If you’re designing websites and application interfaces, especially for mobile apps, you might use PowerPoint to show ideas to customers, but you can’t use it for design or prototypes. Photoshop and Illustrator are powerful design tools (almost too powerful if you’re inexperienced and in a hurry), but lack the features designers require for building interactive prototypes, or for gathering comments from the people you show designs to. Dedicated prototyping tools are often expensive or too specialised for a non-designer audience. Adobe XD (for eXperience Design) aims to hit the sweet spot for all those needs — and it doesn’t assume you’re already an expert.
When you download Adobe XD, the website asks for your level of expertise. That’s less about tracking users and more about customising the startup experience: if you mark yourself as a novice, the app opens with a tutorial that’s laid out as artboards in XD itself, links to the UI Kits for iOS, Windows, Google Material and general wireframes that you can download from the Adobe site. You also get online help pages, plus new project buttons for smartphones, tablets, web pages and custom sizes. You can click to see all the presets for each project type: mobile includes several iPhone sizes and one Android, while tablets has both Surface Pro 3 and 4. Once you’ve worked through the tutorial it shrinks to a smaller button on the start screen.
The XD interface is clean and simple, with standard menu commands like Open and Save hidden in a hamburger menu (on Windows; the Mac version fits the macOS UI style). Tools in the fairly minimal toolbar are grouped into the two modes: Design and Prototype.
Prototype has only one tool, which lets you draw lines to connect buttons on one screen to the screen that they load — or the edge of a screen to the screen it loads when you swipe it — and then set the animation between them. That’s how you can wire up your designs to see how they’ll work in a running app without ever writing code, and it’s simple and powerful (although it doesn’t let you do advanced design like animating individual objects into place).
Design gives you the usual tools for drawing shapes — text boxes rectangles, circles, straight lines and multi-segment lines (with the pen tool). Double-click a point on a segmented line and you get Bézier handles you can drag to get smooth curves. If you want a shape you can’t easily draw, you can add, subtract and intersect multiple shapes into one, or cut out the overlapped area. That’s not as accessible to beginners as a large library of shapes, but it lets designers work precisely and elegantly.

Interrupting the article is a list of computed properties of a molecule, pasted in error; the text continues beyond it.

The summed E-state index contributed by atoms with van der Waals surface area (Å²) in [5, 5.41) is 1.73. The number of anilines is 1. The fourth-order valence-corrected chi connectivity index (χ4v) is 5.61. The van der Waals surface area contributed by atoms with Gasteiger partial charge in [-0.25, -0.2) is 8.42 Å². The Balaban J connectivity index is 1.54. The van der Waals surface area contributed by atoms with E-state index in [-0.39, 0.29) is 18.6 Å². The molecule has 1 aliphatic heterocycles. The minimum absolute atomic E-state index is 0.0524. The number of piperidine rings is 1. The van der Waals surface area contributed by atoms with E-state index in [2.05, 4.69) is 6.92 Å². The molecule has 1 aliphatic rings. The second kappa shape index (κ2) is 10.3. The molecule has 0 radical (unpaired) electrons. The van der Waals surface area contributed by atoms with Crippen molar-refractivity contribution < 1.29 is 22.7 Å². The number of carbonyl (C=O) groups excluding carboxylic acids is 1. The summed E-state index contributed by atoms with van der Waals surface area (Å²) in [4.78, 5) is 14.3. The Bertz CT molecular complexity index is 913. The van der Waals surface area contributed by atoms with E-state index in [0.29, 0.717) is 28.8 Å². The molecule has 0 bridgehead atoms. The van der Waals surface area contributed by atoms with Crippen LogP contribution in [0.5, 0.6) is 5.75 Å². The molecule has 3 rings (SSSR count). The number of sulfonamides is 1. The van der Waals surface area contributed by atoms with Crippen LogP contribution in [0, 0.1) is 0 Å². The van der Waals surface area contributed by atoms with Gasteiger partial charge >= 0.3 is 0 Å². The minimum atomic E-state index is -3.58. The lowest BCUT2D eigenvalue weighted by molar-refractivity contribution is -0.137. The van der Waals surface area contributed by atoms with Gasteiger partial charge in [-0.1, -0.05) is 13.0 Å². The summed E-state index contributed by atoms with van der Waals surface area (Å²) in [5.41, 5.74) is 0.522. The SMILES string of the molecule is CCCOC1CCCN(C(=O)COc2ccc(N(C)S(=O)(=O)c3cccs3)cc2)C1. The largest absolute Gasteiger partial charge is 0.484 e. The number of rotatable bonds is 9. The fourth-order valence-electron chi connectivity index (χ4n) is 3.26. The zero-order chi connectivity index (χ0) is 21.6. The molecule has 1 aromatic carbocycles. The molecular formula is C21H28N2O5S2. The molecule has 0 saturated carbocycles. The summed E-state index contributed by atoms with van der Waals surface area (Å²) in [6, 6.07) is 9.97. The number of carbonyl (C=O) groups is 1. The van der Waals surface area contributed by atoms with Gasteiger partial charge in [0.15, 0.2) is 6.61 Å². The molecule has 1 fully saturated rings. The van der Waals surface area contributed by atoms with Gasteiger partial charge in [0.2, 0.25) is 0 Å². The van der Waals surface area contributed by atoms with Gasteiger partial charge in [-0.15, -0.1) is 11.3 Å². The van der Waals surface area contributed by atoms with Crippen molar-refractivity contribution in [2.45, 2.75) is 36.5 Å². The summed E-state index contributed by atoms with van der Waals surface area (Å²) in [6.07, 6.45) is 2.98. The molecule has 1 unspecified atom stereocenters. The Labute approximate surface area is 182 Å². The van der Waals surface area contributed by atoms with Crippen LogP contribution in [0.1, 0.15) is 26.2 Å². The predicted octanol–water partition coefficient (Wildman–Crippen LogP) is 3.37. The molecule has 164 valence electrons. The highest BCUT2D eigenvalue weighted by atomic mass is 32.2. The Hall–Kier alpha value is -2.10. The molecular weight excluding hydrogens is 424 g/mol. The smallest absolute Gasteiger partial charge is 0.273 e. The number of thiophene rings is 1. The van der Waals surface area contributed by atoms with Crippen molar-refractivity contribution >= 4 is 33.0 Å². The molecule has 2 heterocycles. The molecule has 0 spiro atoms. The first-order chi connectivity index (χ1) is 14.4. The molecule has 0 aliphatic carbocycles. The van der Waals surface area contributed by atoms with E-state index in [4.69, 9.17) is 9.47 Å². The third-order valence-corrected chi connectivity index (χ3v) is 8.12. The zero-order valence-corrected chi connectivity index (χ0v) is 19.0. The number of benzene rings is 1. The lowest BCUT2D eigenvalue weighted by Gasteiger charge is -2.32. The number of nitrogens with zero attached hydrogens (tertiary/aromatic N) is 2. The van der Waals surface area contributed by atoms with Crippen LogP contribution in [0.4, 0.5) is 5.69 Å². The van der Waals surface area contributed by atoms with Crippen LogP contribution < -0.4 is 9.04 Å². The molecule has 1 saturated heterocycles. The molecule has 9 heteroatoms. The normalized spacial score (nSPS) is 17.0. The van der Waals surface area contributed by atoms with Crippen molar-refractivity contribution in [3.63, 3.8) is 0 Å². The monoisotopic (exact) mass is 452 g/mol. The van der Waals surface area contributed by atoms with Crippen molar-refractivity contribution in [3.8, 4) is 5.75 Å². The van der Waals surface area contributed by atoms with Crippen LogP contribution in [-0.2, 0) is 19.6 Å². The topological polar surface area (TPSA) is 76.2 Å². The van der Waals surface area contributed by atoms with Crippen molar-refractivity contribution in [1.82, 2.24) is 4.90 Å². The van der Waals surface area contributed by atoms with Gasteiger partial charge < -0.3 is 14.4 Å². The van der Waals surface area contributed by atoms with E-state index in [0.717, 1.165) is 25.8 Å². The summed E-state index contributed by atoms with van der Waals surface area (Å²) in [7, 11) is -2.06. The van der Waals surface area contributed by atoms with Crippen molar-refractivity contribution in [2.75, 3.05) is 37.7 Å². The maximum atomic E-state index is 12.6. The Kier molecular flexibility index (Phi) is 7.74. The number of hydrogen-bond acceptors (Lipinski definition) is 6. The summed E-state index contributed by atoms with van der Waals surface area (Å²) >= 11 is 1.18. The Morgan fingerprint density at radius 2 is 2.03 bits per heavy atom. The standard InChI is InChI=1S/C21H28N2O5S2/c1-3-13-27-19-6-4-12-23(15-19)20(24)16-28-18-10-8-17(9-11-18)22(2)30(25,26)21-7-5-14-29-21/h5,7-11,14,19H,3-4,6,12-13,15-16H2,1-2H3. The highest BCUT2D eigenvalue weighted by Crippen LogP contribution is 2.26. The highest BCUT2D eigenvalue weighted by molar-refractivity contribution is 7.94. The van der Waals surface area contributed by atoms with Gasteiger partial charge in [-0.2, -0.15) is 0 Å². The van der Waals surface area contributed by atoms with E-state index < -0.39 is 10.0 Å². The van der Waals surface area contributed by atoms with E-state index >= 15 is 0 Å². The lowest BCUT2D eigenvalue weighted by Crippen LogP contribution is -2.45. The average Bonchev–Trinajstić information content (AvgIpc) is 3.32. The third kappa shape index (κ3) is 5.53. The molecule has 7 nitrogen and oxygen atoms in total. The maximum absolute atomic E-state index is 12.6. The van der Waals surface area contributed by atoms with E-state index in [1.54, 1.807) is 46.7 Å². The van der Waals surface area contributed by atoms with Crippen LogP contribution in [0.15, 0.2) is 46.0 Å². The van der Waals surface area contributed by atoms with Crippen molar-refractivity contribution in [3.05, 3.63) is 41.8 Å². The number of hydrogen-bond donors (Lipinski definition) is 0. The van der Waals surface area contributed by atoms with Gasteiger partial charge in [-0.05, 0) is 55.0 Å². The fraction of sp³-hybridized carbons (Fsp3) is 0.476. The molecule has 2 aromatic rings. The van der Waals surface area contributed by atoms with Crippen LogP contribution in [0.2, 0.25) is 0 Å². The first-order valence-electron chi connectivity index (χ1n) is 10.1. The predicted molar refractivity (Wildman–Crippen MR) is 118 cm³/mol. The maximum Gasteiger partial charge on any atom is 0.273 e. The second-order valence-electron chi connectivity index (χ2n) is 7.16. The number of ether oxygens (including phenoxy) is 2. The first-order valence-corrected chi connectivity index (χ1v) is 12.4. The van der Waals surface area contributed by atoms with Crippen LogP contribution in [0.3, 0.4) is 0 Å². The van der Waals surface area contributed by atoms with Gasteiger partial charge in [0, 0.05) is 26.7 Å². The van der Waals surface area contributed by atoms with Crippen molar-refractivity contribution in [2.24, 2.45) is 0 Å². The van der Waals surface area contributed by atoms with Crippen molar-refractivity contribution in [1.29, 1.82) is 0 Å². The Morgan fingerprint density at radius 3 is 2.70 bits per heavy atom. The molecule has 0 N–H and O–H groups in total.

You can also create non-destructive masks to clip objects and images which is a fast way to get round images on a user profile; place the image, draw a circle over it, select them both then right-click and set it as a mask.
When you select an object, the property pane shows options like fill, borders, shadow, opacity, corner radius (to get rounded buttons), as well as the exact position. Although the smart guides make it easy to position objects by eye, you can also align them to the top middle, bottom, left and right of the artboard. The Illustrator-style Repeat Grid makes it easy to create a list of objects (a menu of settings options in an app or a series of headlines on a website, say), choosing the overall size as well as the spaces between each repeat. You can make scrolling areas, but they don’t (yet) scroll in place; instead, you make them longer than the artboard and they scroll in the preview.
You can save objects (or groups of objects) as symbols (which might feel an odd way of referring to the background design for an app or website) and they show up in the Assets pane along with saved colours and character styles, so you can easily get consistency in your design. You can also open Adobe CC libraries from the cloud, including team libraries, so you can grab assets that you’ve been working on in Photoshop or Illustrator and turn them into a design. You can also drag images in from Explorer to use in designs, as well as text files to fill in columns of data.